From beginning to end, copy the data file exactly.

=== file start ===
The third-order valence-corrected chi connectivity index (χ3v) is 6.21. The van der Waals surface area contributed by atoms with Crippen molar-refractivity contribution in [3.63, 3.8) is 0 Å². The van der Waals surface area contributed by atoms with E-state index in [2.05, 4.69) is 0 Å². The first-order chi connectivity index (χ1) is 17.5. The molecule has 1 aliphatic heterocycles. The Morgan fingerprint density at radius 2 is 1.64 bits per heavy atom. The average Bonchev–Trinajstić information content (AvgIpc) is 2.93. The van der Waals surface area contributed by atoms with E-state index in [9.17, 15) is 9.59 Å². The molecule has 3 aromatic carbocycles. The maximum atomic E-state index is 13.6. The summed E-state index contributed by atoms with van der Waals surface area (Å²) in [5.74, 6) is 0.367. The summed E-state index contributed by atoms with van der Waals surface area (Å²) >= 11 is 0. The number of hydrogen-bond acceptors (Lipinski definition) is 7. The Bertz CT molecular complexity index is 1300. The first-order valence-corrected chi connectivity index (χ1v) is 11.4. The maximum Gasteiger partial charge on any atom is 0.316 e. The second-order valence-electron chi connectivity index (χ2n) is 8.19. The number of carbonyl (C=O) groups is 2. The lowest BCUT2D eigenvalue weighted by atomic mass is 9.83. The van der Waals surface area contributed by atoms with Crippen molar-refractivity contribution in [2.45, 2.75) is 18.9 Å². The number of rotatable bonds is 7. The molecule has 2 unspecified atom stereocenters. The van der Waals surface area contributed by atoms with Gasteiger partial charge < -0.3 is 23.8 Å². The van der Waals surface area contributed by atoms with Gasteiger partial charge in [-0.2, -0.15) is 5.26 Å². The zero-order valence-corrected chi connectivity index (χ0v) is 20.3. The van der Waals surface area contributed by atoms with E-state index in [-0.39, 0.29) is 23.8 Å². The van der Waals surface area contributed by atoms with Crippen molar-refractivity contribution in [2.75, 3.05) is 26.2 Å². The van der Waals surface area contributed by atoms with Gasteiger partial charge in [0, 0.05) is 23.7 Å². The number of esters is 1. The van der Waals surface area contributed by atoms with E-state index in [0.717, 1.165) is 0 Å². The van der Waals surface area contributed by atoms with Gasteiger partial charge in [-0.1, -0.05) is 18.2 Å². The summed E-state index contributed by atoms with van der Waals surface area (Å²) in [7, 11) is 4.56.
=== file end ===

The third-order valence-corrected chi connectivity index (χ3v) is 6.21. The van der Waals surface area contributed by atoms with Crippen molar-refractivity contribution in [3.63, 3.8) is 0 Å². The van der Waals surface area contributed by atoms with E-state index in [2.05, 4.69) is 0 Å². The first-order chi connectivity index (χ1) is 17.5. The molecule has 1 aliphatic heterocycles. The Morgan fingerprint density at radius 2 is 1.64 bits per heavy atom. The average Bonchev–Trinajstić information content (AvgIpc) is 2.93. The van der Waals surface area contributed by atoms with E-state index in [9.17, 15) is 9.59 Å². The molecule has 3 aromatic carbocycles. The maximum atomic E-state index is 13.6. The summed E-state index contributed by atoms with van der Waals surface area (Å²) in [5.74, 6) is 0.367. The summed E-state index contributed by atoms with van der Waals surface area (Å²) >= 11 is 0. The number of hydrogen-bond acceptors (Lipinski definition) is 7. The Bertz CT molecular complexity index is 1300. The first-order valence-corrected chi connectivity index (χ1v) is 11.4. The maximum Gasteiger partial charge on any atom is 0.316 e. The second-order valence-electron chi connectivity index (χ2n) is 8.19. The number of carbonyl (C=O) groups is 2. The lowest BCUT2D eigenvalue weighted by atomic mass is 9.83. The van der Waals surface area contributed by atoms with Crippen molar-refractivity contribution in [2.45, 2.75) is 18.9 Å². The number of rotatable bonds is 7. The molecule has 2 unspecified atom stereocenters. The van der Waals surface area contributed by atoms with Gasteiger partial charge < -0.3 is 23.8 Å². The van der Waals surface area contributed by atoms with Gasteiger partial charge in [-0.2, -0.15) is 5.26 Å². The zero-order valence-corrected chi connectivity index (χ0v) is 20.3. The van der Waals surface area contributed by atoms with E-state index in [-0.39, 0.29) is 23.8 Å². The van der Waals surface area contributed by atoms with Crippen molar-refractivity contribution in [2.75, 3.05) is 26.2 Å². The van der Waals surface area contributed by atoms with Gasteiger partial charge in [0, 0.05) is 23.7 Å². The number of esters is 1. The van der Waals surface area contributed by atoms with E-state index in [0.717, 1.165) is 0 Å². The van der Waals surface area contributed by atoms with Gasteiger partial charge in [-0.1, -0.05) is 18.2 Å². The summed E-state index contributed by atoms with van der Waals surface area (Å²) in [7, 11) is 4.56.